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Re: [avr-gcc-list] Align attribute in gcc requiring alignment of 2 for X

From: David Brown
Subject: Re: [avr-gcc-list] Align attribute in gcc requiring alignment of 2 for Xmegas with USB.
Date: Thu, 22 Nov 2012 09:50:44 +0100
User-agent: Mozilla/5.0 (Windows NT 5.1; rv:17.0) Gecko/17.0 Thunderbird/17.0

On 21/11/2012 21:36, Georg-Johann Lay wrote:
Hi, would you avoid TOFU style in the lists? Thanks.

Otherwise we will soon lose track of a conversation.

Thomas, George schrieb:

I checked the patches of the fix in PR53448

Even when the requested alignment in greater than the
BIGGEST_ALIGNMENT (considering it to be 2 for Xmega and 1 for other
devices), we are not producing a warning to the user that he is
trying to align more than the required. Is this behavior right ?


Should the warning be there in this case ?

No.  If alignment is bigger than BIGGEST_ALIGNMENT, then code will still
be all right; just a bit more memory consuming.

However, some hardware might need a more restrictive alignment, you
named an example.  To arrange for that, the user can align data by hand.

This align-by-hand will be an exception and is not commonly needed for
code that runs on xmega.

On a strict-alignment platform like ARM, you would set BIGGEST_ALIGNMENT
to 32 or maybe even 64 for 64-bit ARMs.

If alignments are less restrictive than BIGGEST_ALIGNMENT you will get
wrong code, e.g. for variables located in memory.  Because on AVR there
are no restrictions, BIGGEST_ALIGNMENT is 8.

In the case where the user wants to align, say, an I/O buffer, she can
use the alignment attribute to arrange for that exception to the rule,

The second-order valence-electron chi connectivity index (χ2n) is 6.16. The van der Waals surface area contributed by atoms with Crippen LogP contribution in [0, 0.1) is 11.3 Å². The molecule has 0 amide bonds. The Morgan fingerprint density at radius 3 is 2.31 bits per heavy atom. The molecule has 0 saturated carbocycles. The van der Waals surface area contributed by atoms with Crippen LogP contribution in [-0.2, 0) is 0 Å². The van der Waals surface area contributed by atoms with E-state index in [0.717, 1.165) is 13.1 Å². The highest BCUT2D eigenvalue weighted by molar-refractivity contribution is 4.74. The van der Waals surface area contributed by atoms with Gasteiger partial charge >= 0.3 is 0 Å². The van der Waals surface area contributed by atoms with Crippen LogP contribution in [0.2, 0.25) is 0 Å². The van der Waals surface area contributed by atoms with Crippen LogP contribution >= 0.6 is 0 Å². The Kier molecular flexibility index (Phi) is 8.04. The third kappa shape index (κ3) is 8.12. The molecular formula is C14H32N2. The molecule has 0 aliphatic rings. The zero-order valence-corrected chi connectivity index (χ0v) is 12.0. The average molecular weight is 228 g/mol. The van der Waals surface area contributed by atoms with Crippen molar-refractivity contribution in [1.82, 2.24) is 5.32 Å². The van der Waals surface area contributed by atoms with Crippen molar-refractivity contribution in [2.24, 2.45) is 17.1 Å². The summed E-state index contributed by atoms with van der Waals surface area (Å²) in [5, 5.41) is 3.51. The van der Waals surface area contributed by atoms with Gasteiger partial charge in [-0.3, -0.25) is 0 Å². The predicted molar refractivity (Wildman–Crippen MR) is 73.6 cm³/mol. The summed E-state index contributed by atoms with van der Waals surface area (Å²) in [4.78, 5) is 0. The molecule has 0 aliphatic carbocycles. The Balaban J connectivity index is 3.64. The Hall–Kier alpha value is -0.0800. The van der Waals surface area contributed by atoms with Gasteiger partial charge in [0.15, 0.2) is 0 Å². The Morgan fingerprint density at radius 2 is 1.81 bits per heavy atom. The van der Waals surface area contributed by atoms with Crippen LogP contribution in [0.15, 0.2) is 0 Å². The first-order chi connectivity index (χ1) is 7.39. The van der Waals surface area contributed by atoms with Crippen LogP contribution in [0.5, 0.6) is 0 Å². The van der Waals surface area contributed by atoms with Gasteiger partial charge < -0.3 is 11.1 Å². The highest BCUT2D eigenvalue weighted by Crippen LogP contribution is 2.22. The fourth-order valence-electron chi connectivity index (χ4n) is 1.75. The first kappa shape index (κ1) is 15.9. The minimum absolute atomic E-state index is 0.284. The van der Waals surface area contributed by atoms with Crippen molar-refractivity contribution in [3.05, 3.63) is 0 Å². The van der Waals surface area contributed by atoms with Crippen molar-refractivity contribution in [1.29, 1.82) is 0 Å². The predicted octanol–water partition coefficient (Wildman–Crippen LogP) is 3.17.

and no diagnostic should be issued then because the user explicitly
asked to align the object.


Forgive me for my ignorance here, but what use is "BIGGEST_ALIGNMENT"?

Each type has a /minimum/ alignment and a /preferred/ alignment, dependent on the type, its size, the target cpu, and perhaps other details (such as memory buses or other internal structures). For example, a 32-bit int might require 4-byte alignment on one target, but be fine with 1-byte alignment on another, and on a third target it might work okay with 1-byte alignment but be faster with 4-byte alignment.

On the other hand, there are times when the user explicitly wants to /increase/ the alignment of an item, using the "align" attribute. I can't remember having used this on an AVR, but I've used it on other processors, such as to align data with cache lines or to match DMA buffers. And I could imagine uses on an AVR also - if you want a fast circular buffer or lookup table, you might use 256-byte aligned 256-byte arrays to allow you to do indexing using 8-bit calculations instead of 16-bit.

I /love/ compiler warnings, and enable almost all of them - but if I explicitly use an "align" attribute to align data at 256 bytes, I don't want a warning telling me it is unnecessary, or bigger than "BIGGEST_ALIGNMENT". And I certainly don't want a warning telling me the compiler is refusing to match my requirements just because it is bigger than "BIGGEST_ALIGNMENT".

So where does "BIGGEST_ALIGNMENT" fit in?


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